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 / Spring 2008 / Issue 50(originally published by Booz & Company)


Pankaj Ghemawat: The Thought Leader Interview

S+B: You start your book by staking a claim that, contrary to Thomas Friedman’s assertions, the world is not flat. Why is that distinction important?
Let’s start with the business implications. I think be­lieving the world is flat leads to one-size-fits-all strategies. This may be one reason that so many firms are disappointed with the performance of their overseas operations. If you’re looking for guidance on questions like where to compete, the “world is flat” thesis has only one message: “The market is almost infinite.” There’s no sense of place, no notion of distance to help you set priorities. So businesses go for bigger and blander strategies.

But I think there are broader implications as well. In both the academic and the political sphere, problematic consequences result from believing that no differences remain between countries. You’re less likely to believe that there is anything interesting to discover in the rest of the world. Right now, we’re in a fairly scandalous situation where only 5 percent of the articles published in the top 20 academic management journals have any cross-border content. Fewer people are conducting research in other parts of the world, looking to build distinctive awareness of other places, as opposed to reinforcing plain-vanilla, “one-approach-fits-every-country” strategies.

Furthermore, I think that the notion that borders don’t matter very much encourages an excessive faith in what Thomas Friedman calls the “golden straitjacket”: the idea that there’s nothing government can do to protect the weaker sections of society, because the capital markets will automatically punish every attempt. This further erodes support for economic integration by leading to alarmist visions about what’s going to happen tomorrow.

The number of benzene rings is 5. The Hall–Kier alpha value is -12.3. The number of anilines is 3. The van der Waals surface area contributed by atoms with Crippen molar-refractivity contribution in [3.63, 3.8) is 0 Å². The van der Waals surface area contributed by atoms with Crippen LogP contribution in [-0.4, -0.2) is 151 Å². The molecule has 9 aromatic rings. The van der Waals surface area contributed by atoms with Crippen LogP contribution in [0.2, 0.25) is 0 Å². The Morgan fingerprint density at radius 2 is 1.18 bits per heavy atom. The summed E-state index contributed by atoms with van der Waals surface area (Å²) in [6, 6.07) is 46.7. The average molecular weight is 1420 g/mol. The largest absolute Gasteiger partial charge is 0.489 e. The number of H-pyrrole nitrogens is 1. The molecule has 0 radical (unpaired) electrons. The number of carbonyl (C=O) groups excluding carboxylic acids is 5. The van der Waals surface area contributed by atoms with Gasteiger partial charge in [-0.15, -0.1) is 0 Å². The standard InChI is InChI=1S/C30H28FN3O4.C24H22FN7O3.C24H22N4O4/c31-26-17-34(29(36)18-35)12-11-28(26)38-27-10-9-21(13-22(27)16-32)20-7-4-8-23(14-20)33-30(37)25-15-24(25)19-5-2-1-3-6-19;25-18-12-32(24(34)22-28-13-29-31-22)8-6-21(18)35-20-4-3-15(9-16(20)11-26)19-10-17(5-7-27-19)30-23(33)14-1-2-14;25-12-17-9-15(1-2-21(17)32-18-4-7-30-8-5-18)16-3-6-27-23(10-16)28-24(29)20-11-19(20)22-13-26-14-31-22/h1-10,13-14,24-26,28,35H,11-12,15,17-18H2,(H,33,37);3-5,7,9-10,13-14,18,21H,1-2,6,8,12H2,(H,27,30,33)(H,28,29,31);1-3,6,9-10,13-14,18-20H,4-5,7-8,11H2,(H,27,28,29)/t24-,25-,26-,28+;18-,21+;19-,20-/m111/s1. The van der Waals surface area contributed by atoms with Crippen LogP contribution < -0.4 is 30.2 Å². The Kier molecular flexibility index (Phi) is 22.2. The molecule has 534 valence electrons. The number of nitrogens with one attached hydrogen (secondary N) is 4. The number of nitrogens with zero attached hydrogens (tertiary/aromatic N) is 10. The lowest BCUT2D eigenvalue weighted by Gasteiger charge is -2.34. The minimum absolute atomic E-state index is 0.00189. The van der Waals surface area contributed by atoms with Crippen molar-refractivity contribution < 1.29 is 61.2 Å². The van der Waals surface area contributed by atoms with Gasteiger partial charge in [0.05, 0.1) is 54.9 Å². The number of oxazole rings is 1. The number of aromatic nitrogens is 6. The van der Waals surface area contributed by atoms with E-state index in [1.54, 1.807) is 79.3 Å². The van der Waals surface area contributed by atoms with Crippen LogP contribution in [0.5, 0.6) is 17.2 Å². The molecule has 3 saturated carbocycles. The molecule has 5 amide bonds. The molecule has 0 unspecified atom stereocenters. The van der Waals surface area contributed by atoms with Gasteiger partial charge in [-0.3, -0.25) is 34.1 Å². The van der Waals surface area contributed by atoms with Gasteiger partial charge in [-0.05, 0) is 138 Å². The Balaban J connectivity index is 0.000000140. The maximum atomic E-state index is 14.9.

S+B: What do you say to the politician or citizen who takes the golden straitjacket message seriously?
We’ve seen global competition before. We’ve seen East Asian economies powered by low labor costs penetrating world markets — but it literally took them decades to do it. And that strikes me as a much more reasonable time frame for some of these processes to unfold. To frame it as an instant, nearly universal economic integration is not accurate, and it leads to political overreaction: “There is no future for my children, so let’s man the barricades against imports and free trade.”

S+B: You’re saying that companies and communities have ample time and strategic options for adapting to globalization.
The press interest in my book has focused on my saying, “The world is not flat.” But that takes up literally only the first half of the first chapter. The rest of the book tries to answer the question, “OK, so what do you do about the world that we live in? How do you cope with this more textured and complex reality?”

If you talk to most business executives, you hear about one technique, which is balancing centralization against decentralization. “We’ll make some decisions centrally, and we’ll delegate some to the provinces or the country managers.” But there is a much richer menu of strategies for dealing with differences.

Cagey Strategists

S+B: In Redefining Global Strategy, you write that natural barriers will keep most industries from achieving anything close to perfect integration. Do you mean primarily economic and structural barriers, or are you talking about culture as well?
I’m referring to a range of barriers that I identified over years of studying corporate global efforts. I called them “distances,” because the distance be­tween places does matter in setting business strategy. There are four basic types of distance: cultural, administrative, geographic, and economic, which form a framework I’ve named CAGE.

Many strategists recognize the importance of geographic distance; if you’ve ever been involved in transporting products, you know that geography is still significant. And certainly we are all attuned to economic distance, differences among nations in labor costs, and so on. But strategists often don’t expect administrative or cultural distances to have the force they do.

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